Indigenous Business Australia is a statutory authority that has been assisting and enhancing Aboriginal and Torres Strait Islander people self-management and economic self-sufficiency for more than 30 years. It offers services including loans and support to help First Nations people own their own home, business finance and support to help people start or grow a business, and an investment portfolio focused on making a positive impact for communities and partners.
Indigenous Business Australia’s digital user experience wasn’t hitting the mark. It was realised that its website could play a larger role in helping customers, both current and future, to take control of their journey towards economic independence by providing more accessible information, self-service tools and transparency around the loan process.
Indigenous Business Australia had been rolling out a number of digital upgrades and enhancements of its systems and hardware as part of its Digital Futures project, including improving the digital user experience. Their current website was built in 2011, using WordPress, and they plan to complete a redesign and rebuild of the website in the near future. To kick off that website redesign and rebuild, they engaged us to create a digital strategy to set the direction in alignment with user expectations and accessibility.
The digital strategy was to include a comprehensive blueprint that could be used to design and build a new Indigenous Business Australia website. As such, it needed to deliver on user needs in ways that also reflected Indigenous Business Australia’s vision, purpose and values.
The website being envisioned needed to be a go-to resource for Aboriginal and Torres Strait Islander people on the journey of economic independence. It needed to provide a seamless experience, be rich with tools and information, and inspire, celebrate and promote Aboriginal and Torres Strait Islander people, culture and their valuable economic contributions.
Partnering with Ngakkan Nyaagu (NGNY)
We partnered with Ngakkan Nyaagu (NGNY) in the delivery of this engagement and worked with them closely throughout to plan and conduct user research to capture insights, ideas and evidence that would allow us to recommend changes to a whole range of aspects of the website, as well as new features.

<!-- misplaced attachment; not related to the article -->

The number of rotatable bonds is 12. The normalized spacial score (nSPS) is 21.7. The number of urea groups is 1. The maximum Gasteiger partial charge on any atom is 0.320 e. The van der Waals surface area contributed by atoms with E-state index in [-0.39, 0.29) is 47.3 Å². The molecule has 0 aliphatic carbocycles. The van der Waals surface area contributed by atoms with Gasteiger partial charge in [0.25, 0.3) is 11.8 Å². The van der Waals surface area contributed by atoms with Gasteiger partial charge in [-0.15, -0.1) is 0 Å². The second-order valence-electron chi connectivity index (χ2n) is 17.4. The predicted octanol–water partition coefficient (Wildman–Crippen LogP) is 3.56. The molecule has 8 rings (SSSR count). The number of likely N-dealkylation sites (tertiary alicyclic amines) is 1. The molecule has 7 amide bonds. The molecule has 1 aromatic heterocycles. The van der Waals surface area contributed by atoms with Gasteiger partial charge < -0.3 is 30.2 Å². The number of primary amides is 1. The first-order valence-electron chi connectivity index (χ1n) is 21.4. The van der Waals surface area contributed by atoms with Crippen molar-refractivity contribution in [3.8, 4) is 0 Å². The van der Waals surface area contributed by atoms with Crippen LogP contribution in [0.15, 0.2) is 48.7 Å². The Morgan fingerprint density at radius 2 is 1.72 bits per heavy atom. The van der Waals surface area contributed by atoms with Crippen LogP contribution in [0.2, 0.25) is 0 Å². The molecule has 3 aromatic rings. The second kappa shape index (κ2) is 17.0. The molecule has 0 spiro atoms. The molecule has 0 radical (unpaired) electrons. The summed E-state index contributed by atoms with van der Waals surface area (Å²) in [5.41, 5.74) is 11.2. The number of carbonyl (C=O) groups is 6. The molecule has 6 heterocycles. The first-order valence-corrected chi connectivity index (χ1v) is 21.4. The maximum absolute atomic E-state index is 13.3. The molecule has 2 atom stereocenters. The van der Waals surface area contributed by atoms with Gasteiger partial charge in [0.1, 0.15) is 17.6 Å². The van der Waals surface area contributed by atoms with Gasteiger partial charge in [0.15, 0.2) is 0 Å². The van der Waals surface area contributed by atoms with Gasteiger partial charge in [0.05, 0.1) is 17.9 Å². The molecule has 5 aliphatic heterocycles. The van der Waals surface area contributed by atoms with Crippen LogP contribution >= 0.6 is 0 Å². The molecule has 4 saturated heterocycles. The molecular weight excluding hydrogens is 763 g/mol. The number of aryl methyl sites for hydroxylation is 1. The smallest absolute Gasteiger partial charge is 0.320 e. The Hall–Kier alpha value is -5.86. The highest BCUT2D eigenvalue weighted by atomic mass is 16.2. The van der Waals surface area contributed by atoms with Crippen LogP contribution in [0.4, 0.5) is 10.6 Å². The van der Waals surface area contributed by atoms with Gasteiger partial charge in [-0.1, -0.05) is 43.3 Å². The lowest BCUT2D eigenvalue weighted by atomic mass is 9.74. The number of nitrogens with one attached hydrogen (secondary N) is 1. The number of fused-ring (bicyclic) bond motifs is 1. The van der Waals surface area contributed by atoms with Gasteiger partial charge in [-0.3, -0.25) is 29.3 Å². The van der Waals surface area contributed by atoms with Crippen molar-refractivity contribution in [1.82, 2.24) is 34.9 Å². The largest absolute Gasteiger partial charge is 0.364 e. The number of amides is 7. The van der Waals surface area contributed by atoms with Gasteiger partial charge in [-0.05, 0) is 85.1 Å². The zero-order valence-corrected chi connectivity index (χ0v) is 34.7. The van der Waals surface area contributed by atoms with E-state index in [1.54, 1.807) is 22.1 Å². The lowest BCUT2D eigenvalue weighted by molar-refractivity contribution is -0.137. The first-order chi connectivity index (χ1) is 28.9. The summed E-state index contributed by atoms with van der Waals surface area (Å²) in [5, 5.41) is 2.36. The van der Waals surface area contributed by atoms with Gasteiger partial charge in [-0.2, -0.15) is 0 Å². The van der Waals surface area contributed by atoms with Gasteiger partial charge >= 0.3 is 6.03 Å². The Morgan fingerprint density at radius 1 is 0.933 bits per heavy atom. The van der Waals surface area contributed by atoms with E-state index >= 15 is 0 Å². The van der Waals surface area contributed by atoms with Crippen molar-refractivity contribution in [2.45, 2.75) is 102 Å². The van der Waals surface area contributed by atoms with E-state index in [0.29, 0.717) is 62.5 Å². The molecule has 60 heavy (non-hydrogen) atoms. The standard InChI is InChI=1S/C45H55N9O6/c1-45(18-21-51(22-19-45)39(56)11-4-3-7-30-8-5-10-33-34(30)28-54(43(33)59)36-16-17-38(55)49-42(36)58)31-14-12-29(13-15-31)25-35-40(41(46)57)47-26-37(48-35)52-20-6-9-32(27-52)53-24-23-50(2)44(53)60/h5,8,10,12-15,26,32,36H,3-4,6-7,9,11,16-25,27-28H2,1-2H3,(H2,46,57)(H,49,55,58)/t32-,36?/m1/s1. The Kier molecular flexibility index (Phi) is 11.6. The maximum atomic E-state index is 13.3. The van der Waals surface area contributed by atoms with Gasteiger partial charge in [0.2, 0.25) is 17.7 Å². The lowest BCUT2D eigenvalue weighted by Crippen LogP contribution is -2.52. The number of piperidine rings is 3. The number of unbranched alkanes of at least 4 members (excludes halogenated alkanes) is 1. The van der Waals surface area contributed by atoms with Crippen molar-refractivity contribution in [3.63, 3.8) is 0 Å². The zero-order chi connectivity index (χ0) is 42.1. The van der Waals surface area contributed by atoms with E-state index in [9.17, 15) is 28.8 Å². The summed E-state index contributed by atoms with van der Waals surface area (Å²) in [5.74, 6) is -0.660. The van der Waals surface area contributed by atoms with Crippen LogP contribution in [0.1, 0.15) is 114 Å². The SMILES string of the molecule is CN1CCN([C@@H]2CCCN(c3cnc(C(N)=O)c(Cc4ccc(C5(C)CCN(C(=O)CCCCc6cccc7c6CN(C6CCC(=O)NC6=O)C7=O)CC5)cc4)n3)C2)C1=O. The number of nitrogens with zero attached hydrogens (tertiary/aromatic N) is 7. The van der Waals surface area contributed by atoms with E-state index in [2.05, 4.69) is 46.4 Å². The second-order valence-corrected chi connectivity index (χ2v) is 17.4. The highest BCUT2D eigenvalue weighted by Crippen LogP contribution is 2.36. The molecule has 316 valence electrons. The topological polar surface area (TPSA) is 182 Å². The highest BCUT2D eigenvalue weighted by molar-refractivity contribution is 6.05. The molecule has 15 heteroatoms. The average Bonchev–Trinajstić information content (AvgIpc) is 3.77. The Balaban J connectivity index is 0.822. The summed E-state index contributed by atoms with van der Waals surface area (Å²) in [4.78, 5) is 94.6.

NGNY is an Aboriginal owned and operated digital services agency who deliver tailored digital solutions that enhance the Indigenous digital economy and ultimately aim to impact sustainable growth and opportunities for Aboriginal and Torres Strait Islander people.
Our combined project team conducted user-centred design research to find out how the Indigenous Business Australia website could become a go-to resource for Aboriginal and Torres Strait Islander people focused on business ownership, home ownership or investments.
1. Tech and Strategic Design
Planning the research
Our research plan was designed, comprising methods to collect qualitative and quantitative data, to explore solutions on how Indigenous Business Australia could best meet its goals of providing:
- a go-to resource for any Aboriginal or Torres Strait Islander person interested in IBA’s products and services
- a seamless customer experience for those looking to apply for a home loan, business loans or support, or investment advice or support
- a rich experience with useful tools, information and resources on how to purchase a home, start, grow or buy a business, or invest or seek investment opportunities
- a place of inspiration and to help celebrate and promote Aboriginal and Torres Strait Islander people, culture and the valuable contribution our First Nations people have on the Australian economy.
Our business analyst sat down with six Indigenous Business Australia staff members to discuss the ways in which the organisation uses technology currently, as well as the objectives and intentions of its other digital initiatives. They also conducted an audit of the website’s WordPress back-end, looking at how it uses pages, posts, forms, plugins, settings, themes and templates.
Our content strategist pulled out and cleaned Google Analytics data for around 5,000 pages, looking at the content performance of each section of the website and the most popular individual pages, as well as the top website search terms, in order to identify any clues as to where visitors were getting lost or confused.
Interviews with users, staff and partners
The researchers from NGNY and Portable worked with Indigenous Business Australia to identify the key groups of website users and stakeholders, and set about planning and organising interviews that would explore their motivations, needs and stress points. We conducted 32 in-depth interviews, with business customers, home loan customers, customer service staff, Executives, and Indigenous organisations that have a partner relationship with Indigenous Business Australia and who use its website.
Personas can be used as decision-making tools to help anyone who needs to make decisions about the website now or in the future, to understand and empathise with the people who use the website. Based on our in-depth interviews, six personas were crafted.
The personas were written in terms of thinking styles: the guiding principles, reactions and reasoning that people have and use. In addition, an element of behavioural and contextual information to bring them to life was also incorporated . They were written without reference to demographics, like gender and age, to avoid shortcuts in thinking, like assumptions and subconscious stereotypes.